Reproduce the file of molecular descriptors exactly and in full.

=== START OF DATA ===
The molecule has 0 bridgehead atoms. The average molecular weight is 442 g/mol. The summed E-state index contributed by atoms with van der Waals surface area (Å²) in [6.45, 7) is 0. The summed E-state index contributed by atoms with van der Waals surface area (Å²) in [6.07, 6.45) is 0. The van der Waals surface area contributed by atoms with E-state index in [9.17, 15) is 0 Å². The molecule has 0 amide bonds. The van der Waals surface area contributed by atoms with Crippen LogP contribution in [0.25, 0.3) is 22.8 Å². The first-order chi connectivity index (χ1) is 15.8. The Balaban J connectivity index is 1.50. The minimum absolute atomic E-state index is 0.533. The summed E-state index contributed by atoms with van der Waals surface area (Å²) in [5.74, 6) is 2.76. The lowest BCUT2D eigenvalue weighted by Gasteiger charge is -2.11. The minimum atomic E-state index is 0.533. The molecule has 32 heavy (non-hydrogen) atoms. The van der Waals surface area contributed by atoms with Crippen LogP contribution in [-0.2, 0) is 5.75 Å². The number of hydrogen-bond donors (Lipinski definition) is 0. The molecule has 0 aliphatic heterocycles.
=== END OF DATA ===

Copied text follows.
The molecule has 0 bridgehead atoms. The average molecular weight is 442 g/mol. The summed E-state index contributed by atoms with van der Waals surface area (Å²) in [6.45, 7) is 0. The summed E-state index contributed by atoms with van der Waals surface area (Å²) in [6.07, 6.45) is 0. The van der Waals surface area contributed by atoms with E-state index in [9.17, 15) is 0 Å². The molecule has 0 amide bonds. The van der Waals surface area contributed by atoms with Crippen LogP contribution in [0.25, 0.3) is 22.8 Å². The first-order chi connectivity index (χ1) is 15.8. The Balaban J connectivity index is 1.50. The minimum absolute atomic E-state index is 0.533. The summed E-state index contributed by atoms with van der Waals surface area (Å²) in [5.74, 6) is 2.76. The lowest BCUT2D eigenvalue weighted by Gasteiger charge is -2.11. The minimum atomic E-state index is 0.533. The molecule has 32 heavy (non-hydrogen) atoms. The van der Waals surface area contributed by atoms with Crippen LogP contribution in [-0.2, 0) is 5.75 Å². The number of hydrogen-bond donors (Lipinski definition) is 0. The molecule has 0 aliphatic heterocycles.